Even so, the Turkish leaders still considered the crusade a joke and ignored them. They considered this nothing more than a group of lunatics who would eventually kill themselves. At one point in this crusade, a rogue band of crusaders fractured off from the rest of the group. Apparently, they were carried away by delusions of grander and unsatisfied with what they felt to be a cowardly decision to head toward Constantinople instead of directly into Turkish lands. They were completely and utterly annihilated as they set foot across the border. The Turks turned the attention elsewhere.
Four years and thousands of miles later, what was left of the First Crusade found themselves 250 miles from the Holy City. The army was very much weakened and the causalities were great. Doubt and fear began to rear their ugly heads. Several of the knights of rank began to break away from the cause. They did so after word that Alexius Comnesus, Emperor of Byzantine, was to offer support and they felt this would mean the Greeks and not the Latins would be hailed as the victors. But Zoe seems to think the real reasons many knights, including Godfrey of Bouillon, Raymond of Saint-Gilles and Robert of Normandy left was their greed for land and power. They all left to set up their own principalities in places such as Edessa and Antioch. These defections would turn out fortuitous during the Second Crusade, but as still part of the First Crusade, this was a devastating blow. Many were unsure as to how to proceed, and many more were convinced the Holy Land was out of their reach. But the Lord works in mysterious ways.
A year earlier, word had reached Europe that the army was making great progress and would soon actually reach and recapture the Holy Land. Not wanting to be left out of this glory, many high knights prepared their lands and set their things in order, and set out to catch up with the crusaders. They were upon the straggling remains of the crusaders, as if sent by God himself, several months later. Although it is difficult to accurately estimate the numbers of the armies, Zoe claims that Peter’s army numbered tens of thousands. The arrival of the second wave of crusaders raised the size of the army to nearly fifty thousand. With vast reinforcements and spirits soaring high, they set out immediately for the Holy Land.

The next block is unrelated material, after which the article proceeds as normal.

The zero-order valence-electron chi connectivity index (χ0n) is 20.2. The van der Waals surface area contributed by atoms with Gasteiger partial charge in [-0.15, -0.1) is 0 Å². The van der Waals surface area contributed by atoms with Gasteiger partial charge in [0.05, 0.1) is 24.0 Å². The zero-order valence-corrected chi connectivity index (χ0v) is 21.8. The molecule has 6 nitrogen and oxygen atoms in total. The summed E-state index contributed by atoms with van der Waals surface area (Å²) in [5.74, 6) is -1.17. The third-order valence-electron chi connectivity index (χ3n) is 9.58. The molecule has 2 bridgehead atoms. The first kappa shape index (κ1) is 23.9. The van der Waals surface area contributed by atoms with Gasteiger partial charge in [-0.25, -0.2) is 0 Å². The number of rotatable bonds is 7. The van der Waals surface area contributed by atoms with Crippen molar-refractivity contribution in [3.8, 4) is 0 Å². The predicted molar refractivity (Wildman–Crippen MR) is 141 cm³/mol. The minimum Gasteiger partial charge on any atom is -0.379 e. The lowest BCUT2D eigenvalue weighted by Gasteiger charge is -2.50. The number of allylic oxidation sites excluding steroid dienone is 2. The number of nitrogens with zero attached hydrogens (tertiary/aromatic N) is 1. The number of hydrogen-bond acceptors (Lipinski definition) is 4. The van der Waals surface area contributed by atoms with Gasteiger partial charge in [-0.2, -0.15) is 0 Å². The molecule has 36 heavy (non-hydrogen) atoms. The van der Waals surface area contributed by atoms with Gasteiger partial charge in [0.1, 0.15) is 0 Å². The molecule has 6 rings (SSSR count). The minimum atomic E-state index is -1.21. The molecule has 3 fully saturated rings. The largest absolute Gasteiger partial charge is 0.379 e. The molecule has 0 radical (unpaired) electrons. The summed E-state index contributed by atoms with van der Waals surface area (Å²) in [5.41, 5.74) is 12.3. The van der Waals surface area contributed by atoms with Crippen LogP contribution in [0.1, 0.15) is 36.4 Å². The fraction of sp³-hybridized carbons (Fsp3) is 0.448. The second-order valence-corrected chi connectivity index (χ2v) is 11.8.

After many months travelling across the desert, past modern day Turkey, through Armenia and down the coast of the Mediterranean Sea into Syria, the Crusading army appeared in full force before the walls of Jerusalem on June 7, 1099. Through the sweltering heat of the desert, with little or no water, ravaged by disease and death, the crusaders had reached their prize. God had personally led them to their rightful possession and there was much rejoicing. Eyewitness accounts at the time detail knights and peasants dropping to the knees, hugging one another, bursting into tears and wailing just at the sight of the towers and fortifications of the cherished city. For weeks, the crusaders rejoiced and gave thanks to the lord for guiding them to the birthplace of Jesus. Euphoria raced through the hearts of all the men and woman and children the army included or picked up along the way; all pilgrims making their way to the Holy Land, all the Christians standing before Jerusalem, all had found heaven on earth. But the euphoria wore off quickly as this renewed army realized they were not yet in possession of the city. The birthplace of Jesus Christ was still owned by pagans who just in their presence befouled the city and blasphemed the very name of Christ Himself. The crusaders quickly regrouped and wasted no time in attaching.